Source: Auckland Council
Local boards in the North Shore and Albany are urging residents to share ideas that could improve their communities, as local boards across Auckland commence community engagement for their next three-year local board plans.
The current round of engagement is a chance for residents to submit fresh and innovative ideas via a new online engagement platform. So whether you’re living in Kaipātiki, Devonport-Takapuna, Upper Harbour, Hibiscus and Bays, we want to hear from you.
“Most of the community facilities, services or programmes we offer have come about as a result of our people talking to us about their aspirations,” says Upper Harbour Local Board Chair, Margaret Miles.
“Whether it’s a new pool, such as the Albany Stadium Pool, or an environmental activity that will improve our area’s ecology – they all start off as ideas from our community.”
Kaipātiki Local Board Chairperson, John Gillon, agrees, “The role of a local board is to be the ears and voice for our communities.
“When we know it’s something you care about, it’s our role to listen, act and advocate, whether that’s developing effective ways to protect kauri trees, native birds and waterways, or investing in our public spaces to make them accessible and enjoyable for our residents.
“The roll-out of shade-sails over playgrounds in our various parks is good example of delivering on what our community has told us they value,” says Gillon.
Devonport-Takapuna Local Board Chair, Aidan Bennett, says it’s important that voices of all ages, and from all suburbs are heard.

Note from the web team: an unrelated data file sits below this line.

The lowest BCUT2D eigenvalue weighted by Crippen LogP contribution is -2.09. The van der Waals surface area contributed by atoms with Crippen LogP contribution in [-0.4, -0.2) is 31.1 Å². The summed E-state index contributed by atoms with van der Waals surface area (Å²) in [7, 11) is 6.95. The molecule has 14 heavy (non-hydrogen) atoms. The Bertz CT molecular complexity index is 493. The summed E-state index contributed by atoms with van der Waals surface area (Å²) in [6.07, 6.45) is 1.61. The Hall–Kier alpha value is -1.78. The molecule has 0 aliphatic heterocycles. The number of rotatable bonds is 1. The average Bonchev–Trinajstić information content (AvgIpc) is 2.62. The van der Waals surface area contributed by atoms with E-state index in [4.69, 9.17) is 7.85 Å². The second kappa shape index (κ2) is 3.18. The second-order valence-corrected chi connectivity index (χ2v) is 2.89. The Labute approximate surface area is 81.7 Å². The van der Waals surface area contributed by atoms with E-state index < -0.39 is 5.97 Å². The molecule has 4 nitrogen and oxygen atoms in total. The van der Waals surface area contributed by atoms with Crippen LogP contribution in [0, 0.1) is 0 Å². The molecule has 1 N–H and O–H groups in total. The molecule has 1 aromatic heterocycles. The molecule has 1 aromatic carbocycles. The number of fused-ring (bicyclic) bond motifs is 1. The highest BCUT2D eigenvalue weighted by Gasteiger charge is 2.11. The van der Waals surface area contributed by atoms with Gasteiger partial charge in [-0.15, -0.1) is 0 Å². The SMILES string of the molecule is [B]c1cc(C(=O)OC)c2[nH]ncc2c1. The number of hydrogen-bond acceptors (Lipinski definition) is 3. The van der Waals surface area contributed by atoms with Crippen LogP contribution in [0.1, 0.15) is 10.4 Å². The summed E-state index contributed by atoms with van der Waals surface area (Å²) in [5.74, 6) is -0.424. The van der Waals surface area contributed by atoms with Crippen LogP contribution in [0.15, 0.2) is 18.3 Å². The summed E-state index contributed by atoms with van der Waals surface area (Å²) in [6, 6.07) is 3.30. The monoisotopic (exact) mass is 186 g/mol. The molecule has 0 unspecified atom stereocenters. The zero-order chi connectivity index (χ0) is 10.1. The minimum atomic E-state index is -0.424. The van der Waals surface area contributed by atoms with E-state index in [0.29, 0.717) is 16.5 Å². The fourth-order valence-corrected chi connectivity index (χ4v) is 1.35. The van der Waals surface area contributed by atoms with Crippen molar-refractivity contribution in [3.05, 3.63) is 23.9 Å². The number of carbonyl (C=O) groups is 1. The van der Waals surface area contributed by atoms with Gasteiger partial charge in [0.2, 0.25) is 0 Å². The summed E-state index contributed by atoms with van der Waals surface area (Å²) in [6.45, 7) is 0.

“I am looking forward to hearing and discussing ideas from all corners of our local board area, and from residents of all ages and backgrounds so can get a good mix of ideas to consider and prioritise for our new plan.
“I know we’re named the Devonport-Takapuna Local Board, but those are not the only areas our board want to hear from. It is important that we hear from our entire area, so people in Castor Bay, Sunnynook, Forrest Hill and Milford as well as those living in the Devonport Peninsula or Takapuna.
“We have a diverse community, with diverse needs and ideas, so hit us with them and let us hear what you’re thinking,” says Bennett.
You can show your love for your community by getting vocal and going to akhaveyoursay.co.nz/lovelocal to post an idea, read and comment on others, and view the current local board plan and other relevant background information.
Feedback for this first stage of engagement runs until the end of March 2020.
About local board plans
Local board plans are strategic, three-year plans. The consultation enables local boards to identify and prioritise the key outcomes, initiatives and projects that are of most value to their communities.
This information will be considered as each of the 21 local boards draft their plans for the 2020-2023 period, for publication at the end of this year.
They will include focus areas or outcomes for the local boards to concentrate on, such as transport, the environment, diversity, working with mana whenua, local economic development, climate issues and ensuring local community facilities, parks etc meet the needs of their communities.
About local boards
Local boards provide governance at the local level within Auckland Council. They enable democratic decision-making by, and on behalf of communities within the local board area.
There are 21 local boards with between five and nine members elected to each board (149 local board members in total).
Local boards are charged with decision-making on local issues, activities and services, and provide input into regional strategies, policies, plans and decisions.